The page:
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Psyhconauts in the Rhombus of Ruin review – A middling game built on great IP

by Joey Davidson | February 21, 2017February 21, 2017 6:00 am PST

For me, there’s not too much more frustrating in video games than a puzzle title that has you spam clicking and interacting with every single object in a given space in order to solve its mystery. I review games. It’s part of my job. But at the same time, I can’t claim to be some sort of video game design expert. There’s so much that goes into making these projects that I’ll never fully understand without having designed one for myself.

I can’t tell you what a developer like Double Fine was considering when they were developing Psychonauts in the Rhombus of Ruin. It is absolutely fantastic to be playing a new video game in the Psychonauts universe, and Rhombus of Ruin is a Playstation VR exclusive that takes place between the events of the first game and the second game. As a fan of Psychonauts, I was excited when this title was announced; albeit, I was troubled by the lack of fanfare surrounding it.

Psychonauts in the Rhombus of Ruin is enjoyable at times because of its source material. It looks like a Psychonauts game, it sounds like a Psychonauts game, and it feels like a Psychonauts game in its delivery. For all intents and purposes beyond that, this is not a Psychonauts game. Psychonauts in the Rhombus of Ruin is a first-person, virtual reality-based point-and-click adventure game. Unfortunately, in that point-and-click genre, Psychonauts could be better.

Okay, let me back up a little bit. I don’t want to suggest this is a terrible game. That’s not the case at all. It’s just that it desperately feels like Double Fine’s first foray into the medium of VR. It’s as if they took the game design that they knew how to make and they applied it to virtual reality. It’s a freshman effort, plain and simple.

Here’s how it works. You play as Raz. You sit completely still and use the DualShock 4 to select items, use your psychic powers and psychically teleport about the space. From Raz’s view, you look at other people or creatures in the game and sort of ESP your way into their perspective. This is how you jump about levels, and you might actually traverse really large spaces by jumping from mind to mind and looking through each character’s eyes. From there, you have use of powers like telekinesis, though you lose them and earn them back through progressing play. You will grab, poke at, light and toy with objects in the space around you on your DualShock 4 from a sitting perspective in this game.

Raz, Lili, Milla andSascha, leftovers from the original Psychonauts, are out to find Lili’s missing father. He’s also the head of the Psychonauts organization. In that regard, this game does a really good job of filling in gaps in lore. You will learn more about the characters in Psychonauts and the organization itself simply by playing this game. If you consider yourself a die-hard Psychonauts fan, I think that this game is a good piece of recommended play. That’s it, it is not a virtual reality seller.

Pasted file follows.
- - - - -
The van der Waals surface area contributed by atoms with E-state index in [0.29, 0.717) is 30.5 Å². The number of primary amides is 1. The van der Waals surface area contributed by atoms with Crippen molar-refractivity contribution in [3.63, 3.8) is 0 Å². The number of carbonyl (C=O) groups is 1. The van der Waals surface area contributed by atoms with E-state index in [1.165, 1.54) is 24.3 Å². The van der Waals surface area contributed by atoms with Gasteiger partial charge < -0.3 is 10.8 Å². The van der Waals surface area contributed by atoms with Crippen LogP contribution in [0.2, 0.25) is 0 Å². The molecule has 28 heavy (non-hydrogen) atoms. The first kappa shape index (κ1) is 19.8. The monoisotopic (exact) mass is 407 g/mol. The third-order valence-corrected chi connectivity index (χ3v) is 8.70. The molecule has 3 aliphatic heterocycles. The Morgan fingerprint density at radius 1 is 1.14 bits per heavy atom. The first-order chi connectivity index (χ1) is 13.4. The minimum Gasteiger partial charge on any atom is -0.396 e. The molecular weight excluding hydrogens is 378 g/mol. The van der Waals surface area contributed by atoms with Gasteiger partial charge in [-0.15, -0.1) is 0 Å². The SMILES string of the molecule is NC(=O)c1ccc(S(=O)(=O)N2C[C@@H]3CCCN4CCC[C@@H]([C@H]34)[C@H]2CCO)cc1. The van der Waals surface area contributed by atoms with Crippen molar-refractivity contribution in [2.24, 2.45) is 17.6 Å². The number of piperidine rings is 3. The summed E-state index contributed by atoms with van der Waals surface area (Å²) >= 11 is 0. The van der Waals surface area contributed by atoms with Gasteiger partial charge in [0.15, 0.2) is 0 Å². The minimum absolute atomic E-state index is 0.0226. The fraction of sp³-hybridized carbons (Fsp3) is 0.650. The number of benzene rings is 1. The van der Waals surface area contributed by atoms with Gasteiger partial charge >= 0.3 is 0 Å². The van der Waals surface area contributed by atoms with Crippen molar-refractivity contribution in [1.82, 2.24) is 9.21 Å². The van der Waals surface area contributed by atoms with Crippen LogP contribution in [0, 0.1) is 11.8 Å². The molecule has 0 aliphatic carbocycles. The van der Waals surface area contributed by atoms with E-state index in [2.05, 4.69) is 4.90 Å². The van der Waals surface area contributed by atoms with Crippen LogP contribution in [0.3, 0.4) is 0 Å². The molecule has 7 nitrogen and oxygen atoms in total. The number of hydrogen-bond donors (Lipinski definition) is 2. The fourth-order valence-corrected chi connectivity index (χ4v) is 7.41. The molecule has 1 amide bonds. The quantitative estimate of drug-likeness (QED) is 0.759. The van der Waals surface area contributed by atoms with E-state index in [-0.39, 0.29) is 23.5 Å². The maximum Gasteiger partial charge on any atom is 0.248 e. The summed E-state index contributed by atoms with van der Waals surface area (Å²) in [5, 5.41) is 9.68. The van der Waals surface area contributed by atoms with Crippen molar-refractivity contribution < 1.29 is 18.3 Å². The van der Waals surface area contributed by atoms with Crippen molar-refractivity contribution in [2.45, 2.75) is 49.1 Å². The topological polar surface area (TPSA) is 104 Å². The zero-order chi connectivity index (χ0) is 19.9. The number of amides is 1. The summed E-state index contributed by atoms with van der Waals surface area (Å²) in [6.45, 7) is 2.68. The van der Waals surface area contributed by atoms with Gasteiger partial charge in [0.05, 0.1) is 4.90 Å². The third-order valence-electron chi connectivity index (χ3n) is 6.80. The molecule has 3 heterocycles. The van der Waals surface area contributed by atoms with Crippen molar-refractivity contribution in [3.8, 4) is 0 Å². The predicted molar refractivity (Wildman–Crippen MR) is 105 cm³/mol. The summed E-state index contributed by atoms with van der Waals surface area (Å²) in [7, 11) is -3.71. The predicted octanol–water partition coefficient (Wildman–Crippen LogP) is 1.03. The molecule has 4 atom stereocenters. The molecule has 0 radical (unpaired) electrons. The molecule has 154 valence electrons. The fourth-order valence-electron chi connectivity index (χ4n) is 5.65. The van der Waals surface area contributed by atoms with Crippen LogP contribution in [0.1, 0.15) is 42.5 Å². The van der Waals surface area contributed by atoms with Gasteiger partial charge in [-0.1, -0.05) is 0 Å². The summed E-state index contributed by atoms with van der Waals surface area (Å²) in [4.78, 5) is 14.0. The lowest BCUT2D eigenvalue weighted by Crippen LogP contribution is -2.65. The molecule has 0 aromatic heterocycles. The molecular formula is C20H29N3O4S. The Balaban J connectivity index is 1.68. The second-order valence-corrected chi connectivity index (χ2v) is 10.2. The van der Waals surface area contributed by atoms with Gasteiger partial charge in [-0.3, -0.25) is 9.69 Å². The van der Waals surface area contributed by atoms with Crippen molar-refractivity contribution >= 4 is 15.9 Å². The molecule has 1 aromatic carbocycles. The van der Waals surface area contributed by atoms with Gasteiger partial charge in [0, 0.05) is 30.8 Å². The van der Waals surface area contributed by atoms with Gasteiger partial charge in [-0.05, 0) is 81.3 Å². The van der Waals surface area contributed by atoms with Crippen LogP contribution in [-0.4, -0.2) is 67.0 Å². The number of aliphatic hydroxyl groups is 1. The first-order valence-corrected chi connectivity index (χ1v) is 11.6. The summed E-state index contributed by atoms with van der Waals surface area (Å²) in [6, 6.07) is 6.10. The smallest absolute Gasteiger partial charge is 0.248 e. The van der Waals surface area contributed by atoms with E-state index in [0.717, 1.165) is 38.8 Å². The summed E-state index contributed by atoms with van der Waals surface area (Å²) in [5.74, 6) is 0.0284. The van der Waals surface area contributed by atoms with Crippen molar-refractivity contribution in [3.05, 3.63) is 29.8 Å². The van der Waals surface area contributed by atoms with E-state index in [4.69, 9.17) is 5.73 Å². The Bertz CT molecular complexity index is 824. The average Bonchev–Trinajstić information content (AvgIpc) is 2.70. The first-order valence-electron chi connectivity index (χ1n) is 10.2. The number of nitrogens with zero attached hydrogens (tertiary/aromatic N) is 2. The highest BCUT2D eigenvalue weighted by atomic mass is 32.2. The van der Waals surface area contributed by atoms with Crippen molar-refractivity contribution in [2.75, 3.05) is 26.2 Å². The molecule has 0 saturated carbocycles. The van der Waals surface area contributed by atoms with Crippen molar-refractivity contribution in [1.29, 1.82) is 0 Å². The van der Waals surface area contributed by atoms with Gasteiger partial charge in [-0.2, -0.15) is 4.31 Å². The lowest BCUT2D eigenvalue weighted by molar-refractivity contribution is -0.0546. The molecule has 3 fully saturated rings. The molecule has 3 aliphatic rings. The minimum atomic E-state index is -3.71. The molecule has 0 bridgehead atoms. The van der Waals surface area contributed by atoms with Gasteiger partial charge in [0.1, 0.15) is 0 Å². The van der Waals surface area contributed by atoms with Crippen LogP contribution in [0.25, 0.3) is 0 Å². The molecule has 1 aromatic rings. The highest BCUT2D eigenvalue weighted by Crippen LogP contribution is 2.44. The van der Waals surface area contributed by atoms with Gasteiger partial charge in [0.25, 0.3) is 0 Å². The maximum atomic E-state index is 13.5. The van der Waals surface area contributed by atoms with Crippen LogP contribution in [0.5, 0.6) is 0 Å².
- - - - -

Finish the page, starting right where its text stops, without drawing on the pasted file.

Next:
This just as easily could have been a better game if Double Fine had gone the more traditional route and listed it as a third-person puzzle title. I know it’s ridiculous to say that this game should be a completely different game altogether. I get that I’m proposing the impossible. Having played this, though, I wished for something else.

There are some games that you play that feel like they should be in virtual reality. Job Simulator, Until Dawn, Resident Evil 7 (god help me, I will never play that game in virtual reality but I totally get why others want to). Psychonauts in the Rhombus of Ruin feels middling. It is an average virtual reality experience that only die-hard Psychonauts fans will love, and you should not buy PlayStation VR just for this.

If you’re like me, you’ll run into old genre problems. You’ll feel like you blasted off in your time machine to the age of middling point-and-click adventure games on your old PC. And not in a good way. You will grab, twist, throw and contort your way through tiny spaces while looking all over the place just to try and advance your way through puzzles that don’t necessarily make sense. There are puzzles in here that are really clever, don’t get me wrong. This game does have some good puzzle design. But for every clever puzzle, there’s one that’s just sort of okay or plain ol’ bad.

Psychonauts fan to the max? Go for it. But don’t buy PlayStation VR for this game, it’s not worth it. Maybe wait for a price drop or until something else pulls you into the hardware.

Wait.

Disclaimer: We received a code to download and review Psychonauts in the Rhombus of Ruin.


Joey Davidson

Joey Davidson leads the gaming department here on TechnoBuffalo. He's been covering games online for more than 10 years, and he's a lover of all...

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